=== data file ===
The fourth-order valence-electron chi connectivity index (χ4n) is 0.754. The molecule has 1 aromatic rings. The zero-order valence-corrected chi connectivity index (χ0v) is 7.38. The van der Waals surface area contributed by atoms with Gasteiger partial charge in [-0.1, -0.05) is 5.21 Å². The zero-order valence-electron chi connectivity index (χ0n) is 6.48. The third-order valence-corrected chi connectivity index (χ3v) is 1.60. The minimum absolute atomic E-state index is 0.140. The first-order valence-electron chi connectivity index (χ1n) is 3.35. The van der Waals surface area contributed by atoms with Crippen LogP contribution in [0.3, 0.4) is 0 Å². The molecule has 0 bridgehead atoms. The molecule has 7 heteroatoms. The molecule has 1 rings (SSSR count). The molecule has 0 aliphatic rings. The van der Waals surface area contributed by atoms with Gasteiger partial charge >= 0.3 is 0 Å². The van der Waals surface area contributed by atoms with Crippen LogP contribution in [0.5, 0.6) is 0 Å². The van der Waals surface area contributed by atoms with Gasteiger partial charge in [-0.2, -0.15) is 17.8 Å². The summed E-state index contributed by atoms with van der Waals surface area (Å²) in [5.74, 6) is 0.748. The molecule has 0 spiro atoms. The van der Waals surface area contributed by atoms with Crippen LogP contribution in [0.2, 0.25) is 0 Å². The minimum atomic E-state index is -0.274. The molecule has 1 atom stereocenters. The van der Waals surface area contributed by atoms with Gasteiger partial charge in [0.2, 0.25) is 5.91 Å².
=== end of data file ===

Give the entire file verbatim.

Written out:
The fourth-order valence-electron chi connectivity index (χ4n) is 0.754. The molecule has 1 aromatic rings. The zero-order valence-corrected chi connectivity index (χ0v) is 7.38. The van der Waals surface area contributed by atoms with Gasteiger partial charge in [-0.1, -0.05) is 5.21 Å². The zero-order valence-electron chi connectivity index (χ0n) is 6.48. The third-order valence-corrected chi connectivity index (χ3v) is 1.60. The minimum absolute atomic E-state index is 0.140. The first-order valence-electron chi connectivity index (χ1n) is 3.35. The van der Waals surface area contributed by atoms with Crippen LogP contribution in [0.3, 0.4) is 0 Å². The molecule has 0 bridgehead atoms. The molecule has 7 heteroatoms. The molecule has 1 rings (SSSR count). The molecule has 0 aliphatic rings. The van der Waals surface area contributed by atoms with Gasteiger partial charge >= 0.3 is 0 Å². The van der Waals surface area contributed by atoms with Crippen LogP contribution in [0.5, 0.6) is 0 Å². The van der Waals surface area contributed by atoms with Gasteiger partial charge in [-0.2, -0.15) is 17.8 Å². The summed E-state index contributed by atoms with van der Waals surface area (Å²) in [5.74, 6) is 0.748. The molecule has 0 spiro atoms. The van der Waals surface area contributed by atoms with Crippen LogP contribution in [0.2, 0.25) is 0 Å². The minimum atomic E-state index is -0.274. The molecule has 1 atom stereocenters. The van der Waals surface area contributed by atoms with Gasteiger partial charge in [0.2, 0.25) is 5.91 Å².